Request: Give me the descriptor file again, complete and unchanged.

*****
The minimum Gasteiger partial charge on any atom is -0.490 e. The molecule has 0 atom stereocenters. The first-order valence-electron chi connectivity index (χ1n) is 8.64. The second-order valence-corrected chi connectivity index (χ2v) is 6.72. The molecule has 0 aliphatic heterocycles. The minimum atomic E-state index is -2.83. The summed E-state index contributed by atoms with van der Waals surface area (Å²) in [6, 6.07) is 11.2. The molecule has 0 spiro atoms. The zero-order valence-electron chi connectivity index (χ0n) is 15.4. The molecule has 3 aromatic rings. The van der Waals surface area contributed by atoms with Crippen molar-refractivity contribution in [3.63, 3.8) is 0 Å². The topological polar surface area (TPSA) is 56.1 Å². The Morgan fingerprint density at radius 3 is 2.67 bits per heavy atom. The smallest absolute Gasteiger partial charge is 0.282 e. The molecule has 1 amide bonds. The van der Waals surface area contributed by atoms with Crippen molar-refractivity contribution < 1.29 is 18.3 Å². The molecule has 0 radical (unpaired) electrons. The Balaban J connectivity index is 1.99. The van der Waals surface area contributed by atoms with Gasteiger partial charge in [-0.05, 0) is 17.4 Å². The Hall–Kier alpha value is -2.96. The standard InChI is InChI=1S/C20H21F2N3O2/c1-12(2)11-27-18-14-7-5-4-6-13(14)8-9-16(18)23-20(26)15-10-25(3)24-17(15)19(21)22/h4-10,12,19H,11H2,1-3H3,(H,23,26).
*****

The minimum Gasteiger partial charge on any atom is -0.490 e. The molecule has 0 atom stereocenters. The first-order valence-electron chi connectivity index (χ1n) is 8.64. The second-order valence-corrected chi connectivity index (χ2v) is 6.72. The molecule has 0 aliphatic heterocycles. The minimum atomic E-state index is -2.83. The summed E-state index contributed by atoms with van der Waals surface area (Å²) in [6, 6.07) is 11.2. The molecule has 0 spiro atoms. The zero-order valence-electron chi connectivity index (χ0n) is 15.4. The molecule has 3 aromatic rings. The van der Waals surface area contributed by atoms with Crippen molar-refractivity contribution in [3.63, 3.8) is 0 Å². The topological polar surface area (TPSA) is 56.1 Å². The Morgan fingerprint density at radius 3 is 2.67 bits per heavy atom. The smallest absolute Gasteiger partial charge is 0.282 e. The molecule has 1 amide bonds. The van der Waals surface area contributed by atoms with Crippen molar-refractivity contribution < 1.29 is 18.3 Å². The molecule has 0 radical (unpaired) electrons. The Balaban J connectivity index is 1.99. The van der Waals surface area contributed by atoms with Gasteiger partial charge in [-0.05, 0) is 17.4 Å². The Hall–Kier alpha value is -2.96. The standard InChI is InChI=1S/C20H21F2N3O2/c1-12(2)11-27-18-14-7-5-4-6-13(14)8-9-16(18)23-20(26)15-10-25(3)24-17(15)19(21)22/h4-10,12,19H,11H2,1-3H3,(H,23,26).